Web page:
By Aniket Raja
Professor Darashaw Nosherwan Wadia, the father of Indian geology, was born on October 23, 1883, at Surat, Gujarat in a family engaged in shipbuilding, Darashaw was highly inclined towards drawing. After completing his primary education in Surat, he did his graduation and post-graduation in biology and geology. It was a time when geology and geological survey had not yet developed in India. It was through reading that Darashaw developed an interest in geology and through self-study and introspection, he moved forward in this direction.
Besides, the Central Asian desert region, the entire stretch from Kashmir to Kanyakumari, Assam to Karachi and Baluchistan, including lakes and oceans was his area of study. His views about the birth of the desert regions received tremendous response from all over the world. According to him, one million years ago, the Ice Age existed and the icy cold rivers in the North Pole and the snow-covered areas were the result of that age.
In his book Structure of Himalayas, he has discussed elaborately the geological formation and internal edifice of the Himalayas. His information on the spread of Himalayas from Assam to Kashmir and its range of peaks is indeed a revelation. According to him, the Hindu Kush with its unique mountain range has no relation to the Himalayas.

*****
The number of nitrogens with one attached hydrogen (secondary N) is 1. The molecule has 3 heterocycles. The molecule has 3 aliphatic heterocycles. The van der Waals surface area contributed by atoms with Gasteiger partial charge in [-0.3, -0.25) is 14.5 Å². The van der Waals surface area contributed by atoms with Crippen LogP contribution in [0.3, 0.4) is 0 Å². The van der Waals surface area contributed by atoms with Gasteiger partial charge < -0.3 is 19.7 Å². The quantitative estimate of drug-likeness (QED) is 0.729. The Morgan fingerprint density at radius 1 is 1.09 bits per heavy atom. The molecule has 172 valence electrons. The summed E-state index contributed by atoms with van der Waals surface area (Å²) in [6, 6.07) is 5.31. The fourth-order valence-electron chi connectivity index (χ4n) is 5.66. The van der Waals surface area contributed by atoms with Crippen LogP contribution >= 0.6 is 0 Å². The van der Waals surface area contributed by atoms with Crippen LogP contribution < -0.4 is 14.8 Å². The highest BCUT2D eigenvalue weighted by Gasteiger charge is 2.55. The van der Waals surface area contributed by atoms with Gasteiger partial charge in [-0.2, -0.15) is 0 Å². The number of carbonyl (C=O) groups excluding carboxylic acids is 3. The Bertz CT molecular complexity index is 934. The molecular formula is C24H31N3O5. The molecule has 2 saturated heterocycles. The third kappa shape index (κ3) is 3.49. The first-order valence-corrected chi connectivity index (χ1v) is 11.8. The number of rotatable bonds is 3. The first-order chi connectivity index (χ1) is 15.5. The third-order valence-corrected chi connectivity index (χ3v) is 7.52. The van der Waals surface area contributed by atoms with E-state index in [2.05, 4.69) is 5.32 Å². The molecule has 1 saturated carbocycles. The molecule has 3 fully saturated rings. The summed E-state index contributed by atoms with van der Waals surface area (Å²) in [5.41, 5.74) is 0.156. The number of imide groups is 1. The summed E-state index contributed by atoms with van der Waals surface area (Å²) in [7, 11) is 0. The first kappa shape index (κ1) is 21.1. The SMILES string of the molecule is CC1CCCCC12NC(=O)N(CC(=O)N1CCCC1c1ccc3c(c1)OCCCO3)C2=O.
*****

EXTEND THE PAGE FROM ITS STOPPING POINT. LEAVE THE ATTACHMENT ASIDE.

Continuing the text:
Among his writings, Geology of Nanga Parbat and Gilgit District and The Geology of India and Burma, give wonderful information on the Himalayas. Dr Darashaw was also a successful scientific authority on fossils. His important fossil discoveries include huge animals like elephants besides skull pieces of Stygordon ganesha.
Dr Darashaw was instrumental in organising the 22nd Conference of the International Geological Congress in New Delhi, the first ever held in India.
In 1957, Darashaw was elected Fellow of the Royal Society of London. He was the first Indian geological scientist to receive this honour. He was twice elected president of the Indian Science Congress. The prestigious Meghnad Saha Medal was awarded to him by the National Science Academy.
It was on June 15, 1969, that this great scientist died at the age of 86.
The Government of India conferred on him the Padma Bhushan. On October 23, 1984 the Post and Telegraph Department of the Government of India issued a stamp in honour of Dr D.N. Wadia.